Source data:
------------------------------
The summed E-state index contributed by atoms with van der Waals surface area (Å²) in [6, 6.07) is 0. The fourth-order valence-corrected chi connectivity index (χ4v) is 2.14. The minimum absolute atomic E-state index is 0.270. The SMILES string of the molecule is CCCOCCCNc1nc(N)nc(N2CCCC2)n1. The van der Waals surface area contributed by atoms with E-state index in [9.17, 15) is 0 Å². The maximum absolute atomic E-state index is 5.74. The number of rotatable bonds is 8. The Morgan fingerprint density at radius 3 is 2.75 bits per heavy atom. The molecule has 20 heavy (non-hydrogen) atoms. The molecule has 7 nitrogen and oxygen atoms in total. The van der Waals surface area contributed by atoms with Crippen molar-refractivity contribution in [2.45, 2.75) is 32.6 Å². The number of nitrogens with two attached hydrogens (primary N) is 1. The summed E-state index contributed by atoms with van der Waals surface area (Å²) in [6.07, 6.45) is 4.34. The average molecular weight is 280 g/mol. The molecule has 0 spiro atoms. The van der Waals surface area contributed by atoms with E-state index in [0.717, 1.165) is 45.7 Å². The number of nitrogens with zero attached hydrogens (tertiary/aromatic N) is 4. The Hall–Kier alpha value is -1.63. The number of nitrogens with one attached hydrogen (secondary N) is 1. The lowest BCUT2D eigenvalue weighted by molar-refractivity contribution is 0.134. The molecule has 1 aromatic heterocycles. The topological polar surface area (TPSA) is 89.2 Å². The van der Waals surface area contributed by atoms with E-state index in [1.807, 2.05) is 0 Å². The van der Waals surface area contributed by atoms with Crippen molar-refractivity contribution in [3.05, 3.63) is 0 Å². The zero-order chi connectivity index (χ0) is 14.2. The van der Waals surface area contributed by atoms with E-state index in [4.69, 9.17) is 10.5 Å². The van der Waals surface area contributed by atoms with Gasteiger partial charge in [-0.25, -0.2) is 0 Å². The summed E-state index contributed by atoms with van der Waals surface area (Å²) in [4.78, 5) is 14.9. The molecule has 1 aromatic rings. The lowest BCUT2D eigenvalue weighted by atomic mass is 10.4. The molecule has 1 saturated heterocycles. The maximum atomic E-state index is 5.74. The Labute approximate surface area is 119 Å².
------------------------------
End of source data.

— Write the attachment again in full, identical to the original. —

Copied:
The summed E-state index contributed by atoms with van der Waals surface area (Å²) in [6, 6.07) is 0. The fourth-order valence-corrected chi connectivity index (χ4v) is 2.14. The minimum absolute atomic E-state index is 0.270. The SMILES string of the molecule is CCCOCCCNc1nc(N)nc(N2CCCC2)n1. The van der Waals surface area contributed by atoms with E-state index in [9.17, 15) is 0 Å². The maximum absolute atomic E-state index is 5.74. The number of rotatable bonds is 8. The Morgan fingerprint density at radius 3 is 2.75 bits per heavy atom. The molecule has 20 heavy (non-hydrogen) atoms. The molecule has 7 nitrogen and oxygen atoms in total. The van der Waals surface area contributed by atoms with Crippen molar-refractivity contribution in [2.45, 2.75) is 32.6 Å². The number of nitrogens with two attached hydrogens (primary N) is 1. The summed E-state index contributed by atoms with van der Waals surface area (Å²) in [6.07, 6.45) is 4.34. The average molecular weight is 280 g/mol. The molecule has 0 spiro atoms. The van der Waals surface area contributed by atoms with E-state index in [0.717, 1.165) is 45.7 Å². The number of nitrogens with zero attached hydrogens (tertiary/aromatic N) is 4. The Hall–Kier alpha value is -1.63. The number of nitrogens with one attached hydrogen (secondary N) is 1. The lowest BCUT2D eigenvalue weighted by molar-refractivity contribution is 0.134. The molecule has 1 aromatic heterocycles. The topological polar surface area (TPSA) is 89.2 Å². The van der Waals surface area contributed by atoms with E-state index in [1.807, 2.05) is 0 Å². The van der Waals surface area contributed by atoms with Crippen molar-refractivity contribution in [3.05, 3.63) is 0 Å². The zero-order chi connectivity index (χ0) is 14.2. The van der Waals surface area contributed by atoms with E-state index in [4.69, 9.17) is 10.5 Å². The van der Waals surface area contributed by atoms with Gasteiger partial charge in [-0.25, -0.2) is 0 Å². The summed E-state index contributed by atoms with van der Waals surface area (Å²) in [4.78, 5) is 14.9. The molecule has 1 aromatic rings. The lowest BCUT2D eigenvalue weighted by atomic mass is 10.4. The molecule has 1 saturated heterocycles. The maximum atomic E-state index is 5.74. The Labute approximate surface area is 119 Å².